class Contact < ApplicationRecord
  belongs_to :business, optional: true
  belongs_to :person, optional: true

  VALID_FUNCTIONS_LIST = %w(supplier reseller customer sales-rep)

  validate :validate_relationship_functions
  validate :validate_belongs_to_one_and_only_one_foreign_key

  delegate :display_name, :associated_business_name, :employee_count,
           to: :contactable

  def contactable
    business || person
    # would memoize be valuable here?
    # @contactable ||= (business || person)
  end

  private

  # be sure we have the variable, it is an Array & all elements are in the valid list
  def validate_relationship_functions
    return if functions.present? && functions.is_a?(Array)
              functions.all? { |role| VALID_FUNCTIONS_LIST.include?(role.to_s) }

    errors.add :functions, "must be ONE or MORE of the following options: #{VALID_FUNCTIONS_LIST.join(',')}"
  end

  # exclusive or (XOR) is true if one or the other is true, but not when both are true
  # we could get a model (or possibly an id)
  def validate_belongs_to_one_and_only_one_foreign_key
    return if business.present? ^ person.present? ^ business_id.present? ^ person_id.present?

    # add to base since, some forms may not have the person/business fields
    errors.add :base, 'must belong to ONE business or person, but not both'
    # errors.add :contactable, 'must belong to a business or a person'
  end
end

Lets update the models to provide the needed info

Business now will look like:

# app/models/business.rb
class Business < ApplicationRecord
  has_one :contact
  has_many :people

  validates :contact, presence: true
  validates :legal_name, presence: true

  def display_name
    legal_name
  end

  def employee_count
    people.count
  end

  def associated_business_name
    ""
  end
end

And person will look like:

# app/models/person.rb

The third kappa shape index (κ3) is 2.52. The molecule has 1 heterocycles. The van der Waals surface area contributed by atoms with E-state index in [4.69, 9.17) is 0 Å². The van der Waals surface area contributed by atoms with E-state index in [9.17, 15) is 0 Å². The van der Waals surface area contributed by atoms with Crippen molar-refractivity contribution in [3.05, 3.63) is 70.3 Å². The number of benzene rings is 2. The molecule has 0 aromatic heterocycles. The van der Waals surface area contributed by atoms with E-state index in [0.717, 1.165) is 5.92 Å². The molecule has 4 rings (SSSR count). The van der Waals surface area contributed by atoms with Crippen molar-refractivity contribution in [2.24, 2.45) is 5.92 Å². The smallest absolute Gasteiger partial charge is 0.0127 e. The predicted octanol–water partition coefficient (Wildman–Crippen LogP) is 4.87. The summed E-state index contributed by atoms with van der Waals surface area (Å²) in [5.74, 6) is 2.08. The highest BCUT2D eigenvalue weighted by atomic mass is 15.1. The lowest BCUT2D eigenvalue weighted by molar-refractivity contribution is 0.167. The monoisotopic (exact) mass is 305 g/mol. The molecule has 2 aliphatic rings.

class Person < ApplicationRecord
  has_one :contact
  belongs_to :business, optional: true

  validates :contact, presence: true
  validates :full_name, presence: true

  def display_name
    full_name
  end

  def employee_count
    nil  # person count has no meaning under person
  end

  def associated_business_name
    business&.display_name
  end
end

Now lets update the index view to show our new info:

<h1>Contacts</h1>

<table>
  <thead>
    <tr>
      <th>Person/Business</th>
      <th>Employee Count</th>
      <th>Contact Name</th>
      <th>Business Name</th>
      <th>Relationships</th>
      <th colspan="3"></th>
    </tr>
  </thead>

  <tbody>
    <% @contacts.each do |contact| %>
    <tr>
      <td><%= contact.contactable.class.name %></td>
      <td><%= contact.employee_count %></td>
      <td><%= contact.display_name %></td>
      <td><%= contact.associated_business_name %></td>
      <td><%= contact.functions %></td>
      <td><%= link_to 'Show', contact %></td>
      <td><%= link_to 'Edit', edit_contact_path(contact) %></td>
      <td><%= link_to 'Destroy', contact, method: :delete, data: { confirm: 'Are you sure?' } %></td>
    </tr>
    <% end %>
  </tbody>
</table>

Now we see another n+1 query - we will fix the main part - but not the employee count this time:

class ContactsController < ApplicationController
  def index
    # @contacts = Contact.all
    @contacts = Contact.includes(:business).includes(:person).all
  end

Cool now the page is usable (a bit long but we will ignore that)

Lets be sure we can create new contacts

I usually use an input model (for more flexibility), but for now I will use nested_params. A few articles on nested params and nested fields:

To start we will tell the contacts model that it can create nested models with do by adding:

  accepts_nested_attributes_for :business
  accepts_nested_attributes_for :person

so now now the contact model looks like:

# app/models/contact.rb
class Contact < ApplicationRecord
  belongs_to :business, optional: true
  belongs_to :person, optional: true

  accepts_nested_attributes_for :business
  accepts_nested_attributes_for :person

  VALID_FUNCTIONS_LIST = %w(supplier reseller customer sales-rep)

  validate :validate_relationship_functions
  validate :validate_belongs_to_one_and_only_one_foreign_key

  delegate :display_name, :associated_business_name, :employee_count,
           to: :contactable

  def contactable
    business || person
    # would memoize be valuable here?
    # @contactable ||= (business || person)
  end

  private

  # be sure we have the variable, it is an Array & all elements are in the valid list
  def validate_relationship_functions
    return if functions.present? && functions.is_a?(Array)
              functions.all? { |role| VALID_FUNCTIONS_LIST.include?(role.to_s) }

    errors.add :functions, "must be ONE or MORE of the following options: #{VALID_FUNCTIONS_LIST.join(',')}"
  end

  # exclusive or (XOR) is true if one or the other is true, but not when both are true